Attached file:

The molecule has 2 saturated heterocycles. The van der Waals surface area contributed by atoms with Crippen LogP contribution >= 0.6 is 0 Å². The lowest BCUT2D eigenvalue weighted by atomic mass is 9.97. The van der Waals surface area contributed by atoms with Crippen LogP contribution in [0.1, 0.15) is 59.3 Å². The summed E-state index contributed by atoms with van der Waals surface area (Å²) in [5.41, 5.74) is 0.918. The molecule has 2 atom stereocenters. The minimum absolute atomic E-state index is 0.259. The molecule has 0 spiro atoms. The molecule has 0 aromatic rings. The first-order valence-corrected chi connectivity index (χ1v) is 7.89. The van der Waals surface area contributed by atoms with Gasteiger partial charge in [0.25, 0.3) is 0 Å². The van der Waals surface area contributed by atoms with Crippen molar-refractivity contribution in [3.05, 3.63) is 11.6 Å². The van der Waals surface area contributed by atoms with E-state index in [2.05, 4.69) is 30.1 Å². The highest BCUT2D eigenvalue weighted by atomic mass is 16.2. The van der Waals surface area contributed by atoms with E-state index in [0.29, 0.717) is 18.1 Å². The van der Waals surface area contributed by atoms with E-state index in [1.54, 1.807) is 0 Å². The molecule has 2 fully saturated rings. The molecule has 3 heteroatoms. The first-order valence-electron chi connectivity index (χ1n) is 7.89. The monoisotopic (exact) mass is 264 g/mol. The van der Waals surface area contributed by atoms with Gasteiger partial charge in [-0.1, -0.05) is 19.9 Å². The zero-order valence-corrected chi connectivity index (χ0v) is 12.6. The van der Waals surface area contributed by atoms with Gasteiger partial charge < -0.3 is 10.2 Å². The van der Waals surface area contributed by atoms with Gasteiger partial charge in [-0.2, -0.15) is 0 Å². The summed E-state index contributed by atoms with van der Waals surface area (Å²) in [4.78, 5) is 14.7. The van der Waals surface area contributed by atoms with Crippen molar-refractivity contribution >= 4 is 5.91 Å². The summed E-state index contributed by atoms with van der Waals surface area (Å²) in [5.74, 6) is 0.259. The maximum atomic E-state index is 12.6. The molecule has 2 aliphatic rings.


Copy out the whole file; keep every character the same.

The molecule has 2 saturated heterocycles. The van der Waals surface area contributed by atoms with Crippen LogP contribution >= 0.6 is 0 Å². The lowest BCUT2D eigenvalue weighted by atomic mass is 9.97. The van der Waals surface area contributed by atoms with Crippen LogP contribution in [0.1, 0.15) is 59.3 Å². The summed E-state index contributed by atoms with van der Waals surface area (Å²) in [5.41, 5.74) is 0.918. The molecule has 2 atom stereocenters. The minimum absolute atomic E-state index is 0.259. The molecule has 0 spiro atoms. The molecule has 0 aromatic rings. The first-order valence-corrected chi connectivity index (χ1v) is 7.89. The van der Waals surface area contributed by atoms with Gasteiger partial charge in [0.25, 0.3) is 0 Å². The van der Waals surface area contributed by atoms with Crippen molar-refractivity contribution in [3.05, 3.63) is 11.6 Å². The van der Waals surface area contributed by atoms with E-state index in [2.05, 4.69) is 30.1 Å². The highest BCUT2D eigenvalue weighted by atomic mass is 16.2. The van der Waals surface area contributed by atoms with E-state index in [0.29, 0.717) is 18.1 Å². The van der Waals surface area contributed by atoms with E-state index in [1.54, 1.807) is 0 Å². The molecule has 2 fully saturated rings. The molecule has 3 heteroatoms. The first-order valence-electron chi connectivity index (χ1n) is 7.89. The monoisotopic (exact) mass is 264 g/mol. The van der Waals surface area contributed by atoms with Gasteiger partial charge in [-0.1, -0.05) is 19.9 Å². The zero-order valence-corrected chi connectivity index (χ0v) is 12.6. The van der Waals surface area contributed by atoms with Gasteiger partial charge < -0.3 is 10.2 Å². The van der Waals surface area contributed by atoms with Gasteiger partial charge in [-0.2, -0.15) is 0 Å². The summed E-state index contributed by atoms with van der Waals surface area (Å²) in [4.78, 5) is 14.7. The van der Waals surface area contributed by atoms with Crippen molar-refractivity contribution >= 4 is 5.91 Å². The summed E-state index contributed by atoms with van der Waals surface area (Å²) in [5.74, 6) is 0.259. The maximum atomic E-state index is 12.6. The molecule has 2 aliphatic rings.